Peace Over Violence, one of the CALCASA’s member agencies, has been in the news discussing teen dating violence.
For nearly “two weeks after the alleged Feb. 8 assault involving R&B singer Chris Brown and his girlfriend, the singer Rihanna, teen fans of the couple searched for ways to minimize the episode or justify what sounded like a caffeinated lovers’ quarrel between two very young, very beautiful people.” Patti Giggans, executive director of Peace Over Violence, said this is a “teachable moment;” an opportunity to talk about teen dating violence, domestic violence and its prevalence within the youth community today.
“A lot of kids were saying, ‘I thought maybe he just slapped her. I thought he just pushed her,’ ” says Patti Giggans.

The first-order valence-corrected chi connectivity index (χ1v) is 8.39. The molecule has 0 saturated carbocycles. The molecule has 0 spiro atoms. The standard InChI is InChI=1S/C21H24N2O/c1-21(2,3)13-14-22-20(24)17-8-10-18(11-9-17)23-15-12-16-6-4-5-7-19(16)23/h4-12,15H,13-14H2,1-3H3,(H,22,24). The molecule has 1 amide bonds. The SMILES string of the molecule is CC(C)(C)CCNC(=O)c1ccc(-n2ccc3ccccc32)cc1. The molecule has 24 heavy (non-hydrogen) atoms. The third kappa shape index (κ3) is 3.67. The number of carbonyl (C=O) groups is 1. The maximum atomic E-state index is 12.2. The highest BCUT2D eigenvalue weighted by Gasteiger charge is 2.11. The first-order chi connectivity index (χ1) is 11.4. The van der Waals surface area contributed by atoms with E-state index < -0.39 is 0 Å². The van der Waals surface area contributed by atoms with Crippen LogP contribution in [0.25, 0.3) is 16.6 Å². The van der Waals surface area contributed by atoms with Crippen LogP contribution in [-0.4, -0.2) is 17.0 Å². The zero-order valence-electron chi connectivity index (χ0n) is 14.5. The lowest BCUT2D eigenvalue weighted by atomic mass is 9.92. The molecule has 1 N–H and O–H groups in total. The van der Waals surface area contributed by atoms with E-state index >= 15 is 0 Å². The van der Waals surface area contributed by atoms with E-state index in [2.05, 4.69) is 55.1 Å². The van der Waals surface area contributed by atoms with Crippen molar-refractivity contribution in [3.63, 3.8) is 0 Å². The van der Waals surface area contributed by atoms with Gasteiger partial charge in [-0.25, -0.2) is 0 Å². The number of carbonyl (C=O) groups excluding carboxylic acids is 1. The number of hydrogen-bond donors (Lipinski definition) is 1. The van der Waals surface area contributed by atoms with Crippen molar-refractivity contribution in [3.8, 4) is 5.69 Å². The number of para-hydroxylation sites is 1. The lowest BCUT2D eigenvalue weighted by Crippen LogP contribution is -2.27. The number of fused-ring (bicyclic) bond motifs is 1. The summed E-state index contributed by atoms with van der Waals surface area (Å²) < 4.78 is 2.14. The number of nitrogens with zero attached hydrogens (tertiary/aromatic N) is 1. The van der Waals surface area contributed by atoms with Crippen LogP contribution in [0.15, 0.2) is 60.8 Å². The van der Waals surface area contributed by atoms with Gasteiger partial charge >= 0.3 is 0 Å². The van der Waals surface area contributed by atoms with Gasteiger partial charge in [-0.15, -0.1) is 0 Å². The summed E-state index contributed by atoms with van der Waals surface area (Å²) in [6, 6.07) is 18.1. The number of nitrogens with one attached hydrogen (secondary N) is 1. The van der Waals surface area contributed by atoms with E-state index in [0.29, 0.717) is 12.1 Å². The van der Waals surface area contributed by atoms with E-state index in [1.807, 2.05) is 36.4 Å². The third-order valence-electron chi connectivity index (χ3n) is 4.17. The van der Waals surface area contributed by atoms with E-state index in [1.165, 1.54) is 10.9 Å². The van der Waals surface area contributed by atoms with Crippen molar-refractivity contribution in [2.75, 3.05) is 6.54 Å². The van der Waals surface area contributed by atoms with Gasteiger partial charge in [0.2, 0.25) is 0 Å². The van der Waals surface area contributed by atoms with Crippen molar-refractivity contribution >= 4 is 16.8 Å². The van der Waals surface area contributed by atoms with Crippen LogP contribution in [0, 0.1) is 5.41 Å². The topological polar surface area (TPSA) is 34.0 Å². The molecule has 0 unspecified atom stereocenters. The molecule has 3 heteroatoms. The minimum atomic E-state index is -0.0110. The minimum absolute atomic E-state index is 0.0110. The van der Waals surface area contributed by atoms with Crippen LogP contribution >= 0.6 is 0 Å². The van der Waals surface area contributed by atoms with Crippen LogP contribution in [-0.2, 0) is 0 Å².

If there’s any silver lining to the bleak story, counselors and parents say, it’s that young people can take lessons from relationship violence playing out so vividly — and so brutally — in people so young: She’s 21, he’s 19.
The case, as ugly as it is, is doing more than any in recent memory, she and others say, to “bust the misconception that it can’t happen with kids, with young people.”
Research shows that violence shows up in about one in four teen relationships, a figure that hasn’t changed much in the past 30 years, says Lenore Walker, a psychology professor at Nova Southeastern University in Fort Lauderdale, and the author of 15 books, most of them about violence against women and children.